Safe Horizon and rapid response

An update from our CEO Chelsea, who is on a study tour, thanks to a Churchill Fellowship. To stay up to date with her learnings, sign up to an occasional newsletter.

There are certainly some interesting approaches to better supporting young people affected by violence being shared with me in meetings I’m having as part of my Churchill Fellowship. One of the groups I spent time with recently was Safe Horizon, a victim assistance organisation operating a range of programs across New York City.

Among those is an evidence-based, trauma-focused, cognitive behavioural therapy program that provides a toolbox of different ways to support young people affected by violence. This program works to get them back to school, with their peers, and involves supporting both the young person and the caregiver by tooling them up to manage what’s happened.

Safe Horizons is also involved in the Child Trauma Response Team (CTRT), a dedicated partnership with the NYPD and the District Attorney’s Offices. CTRT works closely with 12 Police precincts across Manhattan, the Bronx and Queens. At these precincts, Safe Horizon’s child trauma responders and domestic violence victim advocates work hand-in-hand with domestic violence police officers to provide timely, expert outreach and support to children and caregivers impacted by domestic violence. The team also works closely with Safe Horizon’s Helpline, Community Programs and Shelters programs, which refer families who have experienced violence.

CTRT aims to engage as soon as possible after an incident happens – ideally within the first week – and undertakes an assessment to identify what trauma reactions might be going on. Practical tools and strategies are then provided to reduce trauma reactions and avoid PTSD.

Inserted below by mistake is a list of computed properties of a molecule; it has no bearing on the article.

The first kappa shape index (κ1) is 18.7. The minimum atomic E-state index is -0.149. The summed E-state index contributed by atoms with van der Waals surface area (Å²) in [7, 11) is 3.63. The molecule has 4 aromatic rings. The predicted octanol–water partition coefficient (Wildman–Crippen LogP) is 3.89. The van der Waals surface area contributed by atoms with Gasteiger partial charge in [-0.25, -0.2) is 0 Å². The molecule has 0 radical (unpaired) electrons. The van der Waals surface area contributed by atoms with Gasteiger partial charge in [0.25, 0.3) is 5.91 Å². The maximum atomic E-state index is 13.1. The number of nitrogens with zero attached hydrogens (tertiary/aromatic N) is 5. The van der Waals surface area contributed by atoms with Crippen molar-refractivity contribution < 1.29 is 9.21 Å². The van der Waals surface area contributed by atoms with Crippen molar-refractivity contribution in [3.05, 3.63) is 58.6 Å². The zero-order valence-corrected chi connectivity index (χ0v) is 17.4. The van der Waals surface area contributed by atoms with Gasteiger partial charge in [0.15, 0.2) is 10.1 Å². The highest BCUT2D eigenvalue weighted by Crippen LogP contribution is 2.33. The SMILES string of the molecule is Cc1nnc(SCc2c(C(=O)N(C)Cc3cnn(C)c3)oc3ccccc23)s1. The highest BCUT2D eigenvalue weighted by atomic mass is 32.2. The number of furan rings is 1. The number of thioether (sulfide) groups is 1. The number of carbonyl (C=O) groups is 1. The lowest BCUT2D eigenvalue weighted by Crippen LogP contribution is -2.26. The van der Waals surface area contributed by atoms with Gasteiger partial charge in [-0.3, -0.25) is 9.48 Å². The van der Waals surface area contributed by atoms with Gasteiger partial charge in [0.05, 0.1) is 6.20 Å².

It involves up to eight sessions (but can be extended) for the young person and their caregiver – which could be a parent, foster parent, aunt, uncle, sibling – any appropriate person the young person trusts. The sessions are not so much about what happened, as Safe Horizon has that information from the police or other referral sources, although they do try to develop common language around the incident. Their main concern is what the young person is experiencing now and putting in place strategies to repair their protective shield and reduce the symptoms affecting their ability to function and cope.

While sometimes there is resistance to having the caregiver involved, Safe Horizon works hard to ensure the young person understand the role that the caregiver can play in supporting them. Simultaneously, they will be working in parallel with the caregiver, so they understand what’s happening and how to best support. The focus is on developing a shared language around what’s going on for everyone and understanding what trauma looks like, so they can start to see each other as support mechanisms.

It’s really about building empowerment. One of the by-products of this approach has been that it begins to normalise help-seeking and therapy and gives them all a taste of what to expect from future interventions. Importantly, it also helps develop skills on how to advocate for themselves and their mental health, and for the caregiver, which can extend to child welfare or the legal system. Interestingly, families that have had interventions and support from Safe Horizon are far more likely to step into longer term treatment because they’re stabilised.

Another interesting part of our discussion was the importance of creating non-gendered responses and supports – including non-gendered language and even in designing spaces that are open, trauma-informed and welcoming to everyone, regardless of gender.

We also discussed the importance of bringing young people together to learn about the dynamics of relationships. Safe Horizon has a program that involves youth doing a deep dive into what healthy and unhealthy relationships look like and then going back into their communities and sharing what they’ve learnt.

The organisation also tries to build understanding among youth about how witnessing family, domestic or community violence might have affected them. They do this outside the clinical setting, where young people might think a therapist is telling them what to do. They also highlighted the importance of having peer-support and for young people to have somewhere where they can go to feel safe.

Once again, all invaluable insights from an organisation deeply immersed in this work. Thanks again to the staff I met with for giving up your time to chat.